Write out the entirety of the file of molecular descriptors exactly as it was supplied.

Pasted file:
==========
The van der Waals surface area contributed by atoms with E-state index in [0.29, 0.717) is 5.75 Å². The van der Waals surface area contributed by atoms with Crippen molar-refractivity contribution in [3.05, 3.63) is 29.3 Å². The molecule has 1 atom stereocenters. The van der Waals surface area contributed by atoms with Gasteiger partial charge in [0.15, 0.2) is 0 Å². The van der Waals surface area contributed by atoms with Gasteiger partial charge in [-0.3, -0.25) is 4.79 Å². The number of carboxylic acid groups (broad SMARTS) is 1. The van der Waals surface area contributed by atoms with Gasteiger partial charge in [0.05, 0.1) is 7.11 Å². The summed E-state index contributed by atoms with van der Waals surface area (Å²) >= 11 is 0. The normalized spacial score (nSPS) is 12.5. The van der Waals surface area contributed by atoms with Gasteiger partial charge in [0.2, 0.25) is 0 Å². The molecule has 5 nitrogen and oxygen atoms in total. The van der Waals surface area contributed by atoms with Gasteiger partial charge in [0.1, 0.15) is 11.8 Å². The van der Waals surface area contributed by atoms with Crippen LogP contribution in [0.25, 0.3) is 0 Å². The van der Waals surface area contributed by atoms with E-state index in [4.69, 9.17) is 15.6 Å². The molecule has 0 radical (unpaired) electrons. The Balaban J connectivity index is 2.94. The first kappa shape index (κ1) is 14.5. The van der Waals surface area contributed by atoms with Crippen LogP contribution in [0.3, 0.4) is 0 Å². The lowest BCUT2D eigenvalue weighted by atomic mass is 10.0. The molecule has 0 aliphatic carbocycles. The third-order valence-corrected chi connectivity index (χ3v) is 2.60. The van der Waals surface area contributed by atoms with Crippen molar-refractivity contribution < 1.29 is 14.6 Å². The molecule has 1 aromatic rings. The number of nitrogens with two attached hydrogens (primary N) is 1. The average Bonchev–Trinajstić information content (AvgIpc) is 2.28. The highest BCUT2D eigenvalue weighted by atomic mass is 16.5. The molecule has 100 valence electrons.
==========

The van der Waals surface area contributed by atoms with E-state index in [0.29, 0.717) is 5.75 Å². The van der Waals surface area contributed by atoms with Crippen molar-refractivity contribution in [3.05, 3.63) is 29.3 Å². The molecule has 1 atom stereocenters. The van der Waals surface area contributed by atoms with Gasteiger partial charge in [0.15, 0.2) is 0 Å². The van der Waals surface area contributed by atoms with Gasteiger partial charge in [-0.3, -0.25) is 4.79 Å². The number of carboxylic acid groups (broad SMARTS) is 1. The van der Waals surface area contributed by atoms with Gasteiger partial charge in [0.05, 0.1) is 7.11 Å². The summed E-state index contributed by atoms with van der Waals surface area (Å²) >= 11 is 0. The normalized spacial score (nSPS) is 12.5. The van der Waals surface area contributed by atoms with Gasteiger partial charge in [0.2, 0.25) is 0 Å². The molecule has 5 nitrogen and oxygen atoms in total. The van der Waals surface area contributed by atoms with Gasteiger partial charge in [0.1, 0.15) is 11.8 Å². The van der Waals surface area contributed by atoms with Crippen LogP contribution in [0.25, 0.3) is 0 Å². The van der Waals surface area contributed by atoms with E-state index in [4.69, 9.17) is 15.6 Å². The molecule has 0 radical (unpaired) electrons. The Balaban J connectivity index is 2.94. The first kappa shape index (κ1) is 14.5. The van der Waals surface area contributed by atoms with Crippen LogP contribution in [0.3, 0.4) is 0 Å². The lowest BCUT2D eigenvalue weighted by atomic mass is 10.0. The molecule has 0 aliphatic carbocycles. The third-order valence-corrected chi connectivity index (χ3v) is 2.60. The van der Waals surface area contributed by atoms with Crippen molar-refractivity contribution < 1.29 is 14.6 Å². The molecule has 1 aromatic rings. The number of nitrogens with two attached hydrogens (primary N) is 1. The average Bonchev–Trinajstić information content (AvgIpc) is 2.28. The highest BCUT2D eigenvalue weighted by atomic mass is 16.5. The molecule has 100 valence electrons.